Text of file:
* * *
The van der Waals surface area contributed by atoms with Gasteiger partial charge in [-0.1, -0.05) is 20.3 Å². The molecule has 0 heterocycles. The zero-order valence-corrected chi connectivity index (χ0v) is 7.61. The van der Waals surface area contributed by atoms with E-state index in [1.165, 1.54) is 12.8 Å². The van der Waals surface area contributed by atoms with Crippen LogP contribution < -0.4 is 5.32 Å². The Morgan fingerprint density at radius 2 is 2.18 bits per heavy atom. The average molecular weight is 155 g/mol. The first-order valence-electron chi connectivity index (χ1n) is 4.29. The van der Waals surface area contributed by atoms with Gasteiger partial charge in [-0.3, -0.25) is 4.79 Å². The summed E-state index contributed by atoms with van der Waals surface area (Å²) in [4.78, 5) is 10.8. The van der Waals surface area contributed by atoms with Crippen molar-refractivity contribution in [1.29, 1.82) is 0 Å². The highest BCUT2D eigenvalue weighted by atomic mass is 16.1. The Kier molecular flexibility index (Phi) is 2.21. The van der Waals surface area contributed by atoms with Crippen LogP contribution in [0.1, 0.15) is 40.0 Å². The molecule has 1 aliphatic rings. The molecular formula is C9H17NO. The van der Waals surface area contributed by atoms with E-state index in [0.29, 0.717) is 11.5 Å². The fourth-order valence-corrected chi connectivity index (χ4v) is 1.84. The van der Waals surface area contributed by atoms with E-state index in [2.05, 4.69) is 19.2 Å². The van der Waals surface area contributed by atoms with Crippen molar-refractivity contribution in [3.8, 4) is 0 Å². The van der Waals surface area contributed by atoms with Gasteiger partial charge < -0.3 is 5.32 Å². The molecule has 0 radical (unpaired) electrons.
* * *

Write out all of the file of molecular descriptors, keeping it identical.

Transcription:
The van der Waals surface area contributed by atoms with Gasteiger partial charge in [-0.1, -0.05) is 20.3 Å². The molecule has 0 heterocycles. The zero-order valence-corrected chi connectivity index (χ0v) is 7.61. The van der Waals surface area contributed by atoms with E-state index in [1.165, 1.54) is 12.8 Å². The van der Waals surface area contributed by atoms with Crippen LogP contribution < -0.4 is 5.32 Å². The Morgan fingerprint density at radius 2 is 2.18 bits per heavy atom. The average molecular weight is 155 g/mol. The first-order valence-electron chi connectivity index (χ1n) is 4.29. The van der Waals surface area contributed by atoms with Gasteiger partial charge in [-0.3, -0.25) is 4.79 Å². The summed E-state index contributed by atoms with van der Waals surface area (Å²) in [4.78, 5) is 10.8. The van der Waals surface area contributed by atoms with Crippen molar-refractivity contribution in [1.29, 1.82) is 0 Å². The highest BCUT2D eigenvalue weighted by atomic mass is 16.1. The Kier molecular flexibility index (Phi) is 2.21. The van der Waals surface area contributed by atoms with Crippen LogP contribution in [0.1, 0.15) is 40.0 Å². The molecule has 1 aliphatic rings. The molecular formula is C9H17NO. The van der Waals surface area contributed by atoms with E-state index in [0.29, 0.717) is 11.5 Å². The fourth-order valence-corrected chi connectivity index (χ4v) is 1.84. The van der Waals surface area contributed by atoms with E-state index in [2.05, 4.69) is 19.2 Å². The van der Waals surface area contributed by atoms with Crippen molar-refractivity contribution in [3.8, 4) is 0 Å². The van der Waals surface area contributed by atoms with Gasteiger partial charge < -0.3 is 5.32 Å². The molecule has 0 radical (unpaired) electrons.